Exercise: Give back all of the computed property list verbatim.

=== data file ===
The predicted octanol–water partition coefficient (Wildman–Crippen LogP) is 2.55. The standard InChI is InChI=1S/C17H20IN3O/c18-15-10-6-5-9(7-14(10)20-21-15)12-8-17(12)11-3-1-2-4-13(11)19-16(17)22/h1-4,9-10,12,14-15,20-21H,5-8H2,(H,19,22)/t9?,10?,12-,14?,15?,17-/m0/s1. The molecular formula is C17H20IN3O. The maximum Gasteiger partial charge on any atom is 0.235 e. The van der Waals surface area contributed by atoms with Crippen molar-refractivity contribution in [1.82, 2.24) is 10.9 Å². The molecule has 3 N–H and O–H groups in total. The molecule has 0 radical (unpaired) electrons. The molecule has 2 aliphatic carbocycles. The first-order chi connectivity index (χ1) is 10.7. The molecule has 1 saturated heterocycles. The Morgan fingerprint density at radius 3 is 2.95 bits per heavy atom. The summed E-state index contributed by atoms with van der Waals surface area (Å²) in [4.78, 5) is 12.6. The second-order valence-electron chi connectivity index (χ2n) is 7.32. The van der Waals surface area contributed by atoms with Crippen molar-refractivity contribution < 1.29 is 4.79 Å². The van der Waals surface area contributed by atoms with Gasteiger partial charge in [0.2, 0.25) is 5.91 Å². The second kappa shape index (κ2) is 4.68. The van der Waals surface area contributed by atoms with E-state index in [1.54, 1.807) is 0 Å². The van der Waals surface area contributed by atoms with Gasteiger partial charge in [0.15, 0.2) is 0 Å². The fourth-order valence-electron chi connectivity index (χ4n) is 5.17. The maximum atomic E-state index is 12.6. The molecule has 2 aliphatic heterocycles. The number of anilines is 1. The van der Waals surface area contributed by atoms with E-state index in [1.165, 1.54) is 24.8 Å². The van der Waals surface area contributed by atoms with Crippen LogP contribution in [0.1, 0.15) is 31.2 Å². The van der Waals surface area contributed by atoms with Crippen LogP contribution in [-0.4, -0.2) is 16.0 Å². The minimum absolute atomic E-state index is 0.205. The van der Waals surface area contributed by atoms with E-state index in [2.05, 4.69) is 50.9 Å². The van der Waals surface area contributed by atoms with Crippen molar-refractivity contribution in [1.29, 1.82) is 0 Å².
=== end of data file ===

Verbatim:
The predicted octanol–water partition coefficient (Wildman–Crippen LogP) is 2.55. The standard InChI is InChI=1S/C17H20IN3O/c18-15-10-6-5-9(7-14(10)20-21-15)12-8-17(12)11-3-1-2-4-13(11)19-16(17)22/h1-4,9-10,12,14-15,20-21H,5-8H2,(H,19,22)/t9?,10?,12-,14?,15?,17-/m0/s1. The molecular formula is C17H20IN3O. The maximum Gasteiger partial charge on any atom is 0.235 e. The van der Waals surface area contributed by atoms with Crippen molar-refractivity contribution in [1.82, 2.24) is 10.9 Å². The molecule has 3 N–H and O–H groups in total. The molecule has 0 radical (unpaired) electrons. The molecule has 2 aliphatic carbocycles. The first-order chi connectivity index (χ1) is 10.7. The molecule has 1 saturated heterocycles. The Morgan fingerprint density at radius 3 is 2.95 bits per heavy atom. The summed E-state index contributed by atoms with van der Waals surface area (Å²) in [4.78, 5) is 12.6. The second-order valence-electron chi connectivity index (χ2n) is 7.32. The van der Waals surface area contributed by atoms with Crippen molar-refractivity contribution < 1.29 is 4.79 Å². The van der Waals surface area contributed by atoms with Gasteiger partial charge in [0.2, 0.25) is 5.91 Å². The second kappa shape index (κ2) is 4.68. The van der Waals surface area contributed by atoms with E-state index in [1.54, 1.807) is 0 Å². The van der Waals surface area contributed by atoms with Gasteiger partial charge in [0.15, 0.2) is 0 Å². The fourth-order valence-electron chi connectivity index (χ4n) is 5.17. The maximum atomic E-state index is 12.6. The molecule has 2 aliphatic heterocycles. The number of anilines is 1. The van der Waals surface area contributed by atoms with E-state index in [1.165, 1.54) is 24.8 Å². The van der Waals surface area contributed by atoms with Crippen LogP contribution in [0.1, 0.15) is 31.2 Å². The van der Waals surface area contributed by atoms with Crippen LogP contribution in [-0.4, -0.2) is 16.0 Å². The minimum absolute atomic E-state index is 0.205. The van der Waals surface area contributed by atoms with E-state index in [2.05, 4.69) is 50.9 Å². The van der Waals surface area contributed by atoms with Crippen molar-refractivity contribution in [1.29, 1.82) is 0 Å².